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Last week saw what has been described as the single worst ransomware attack in history. The massive assault featured software called ‘WannaCry’, which hit countries across the world and caused a huge amount of damage to computer networks. Avast helped protect hundreds of thousands of users from the threat, and have committed to preventing similar attacks in the future.
The software mainly targeted business networks, although there were many instances of personal computers falling victim. It affected a range of countries, mainly Russia (where more than half of the reported cases took place), Taiwan, and Ukraine.
The British National Health Service was also affected, with hospitals lacking the technology to properly defend against the attack. This affected patient care and led to criticism of the health service’s capabilities in dealing with such situations.
The software took advantage of a common security glitch. How common? Well, Avast’s research found that around 15% of its users suffered from this blind spot, which would have rendered them helpless without additional protection. WannaCry didn’t specifically target any institutions, simply seeking any networks lacking the necessary defences.
Once targeted, the software then took steps to encrypt all the files on the victim’s machine, rendering them totally inaccessible to the user without spending a large amount of money on repair. This is a common ransomware technique – the attacker then generally demands a payment in return for the decryption of the files.
The software represents a worrying development in the world of ransomware, in the fact that it operates as a worm. This means it has the ability to spread itself, without much intervention required from the original hackers.
Jakub Kroustek, the head of Avast’s Threat Lab Team, outlined what made this attack different in an interview with Radio Prague. He said, “It is still not common for ransomware to act as a computer worm, but this one did. This is the special aspect; that it was trying to spread itself on its own. There were no exploit kits or the other more usual delivery methods.”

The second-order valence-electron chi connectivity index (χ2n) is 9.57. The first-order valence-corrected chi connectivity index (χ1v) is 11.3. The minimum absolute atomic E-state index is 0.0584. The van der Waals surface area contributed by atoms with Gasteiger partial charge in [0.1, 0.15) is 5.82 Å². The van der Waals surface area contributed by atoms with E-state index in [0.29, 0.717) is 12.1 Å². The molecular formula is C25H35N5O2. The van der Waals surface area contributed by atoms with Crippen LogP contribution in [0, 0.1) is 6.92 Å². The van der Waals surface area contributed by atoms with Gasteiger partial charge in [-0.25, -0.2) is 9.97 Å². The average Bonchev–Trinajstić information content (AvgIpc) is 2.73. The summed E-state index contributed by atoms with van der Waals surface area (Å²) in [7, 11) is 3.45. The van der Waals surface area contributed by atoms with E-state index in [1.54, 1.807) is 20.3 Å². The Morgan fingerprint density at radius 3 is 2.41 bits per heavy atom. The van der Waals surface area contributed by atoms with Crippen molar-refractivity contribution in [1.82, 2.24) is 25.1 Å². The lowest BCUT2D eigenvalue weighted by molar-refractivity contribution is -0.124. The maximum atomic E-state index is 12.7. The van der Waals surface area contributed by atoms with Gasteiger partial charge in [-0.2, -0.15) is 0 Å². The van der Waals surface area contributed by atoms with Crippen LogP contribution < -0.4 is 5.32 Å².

This really depends on how you define successful. From the attackers’ financial point of view, it was probably something of a failure.
This is because their estimated gain from the operation was only around $70 000, which seems pretty puny in comparison to the amount of work that clearly went into the software, and the damage that was done.
If their goal was to inflict as much damage as possible, it could certainly be argued that they got what they wanted. Not only were large networks compromised in several different countries, but it provoked widespread concern about security and caused many organisations to reassess their defences.
Perhaps the most troubling outcome of the attack is that the software worked. This proves to cyber-criminals with similar aspirations that large-scale ransomware attacks can be successful, and may encourage a wave of related outbreaks.
In fact, the days following the initial attack have seen a string of ‘copycat’ software, which claims to have encrypted the user’s files and demands a ransom for their return. Fortunately, these are generally far less serious, and many rely on tricking the victim into believing they are a real ransomware threat.
If you were unlucky enough to fall victim to the attack, WannaCry will most likely demand a certain amount of money in exchange for your files. In most cases, this ransom was anywhere between $300 and $600, and failure to pay would supposedly result in the loss of your files.
Avast, however, have suggested that this is a mostly empty threat, and WannaCry is unlikely to delete any files. They have also urged users against paying the ransom, because it offers no guarantee of getting any files returned, and a high success rate could be an incentive for future attacks.
The best thing to do is revert to a backup of your files and just wipe your computer. If that’s not an option, it may be possible to get your files professionally recovered, but that won’t be free of charge.
The events should serve as a warning to users – make sure your anti-virus software is up-to-date and you have taken measures such as backing up files and avoiding risky online behaviour.
According to Avast, their software successfully protected over 250,000 networks from the attack, which is as good a reason as any to trust their software. They have committed to taking steps in the future to tackle ransomware, which is being increasingly viewed as the biggest threat to online security in today’s world.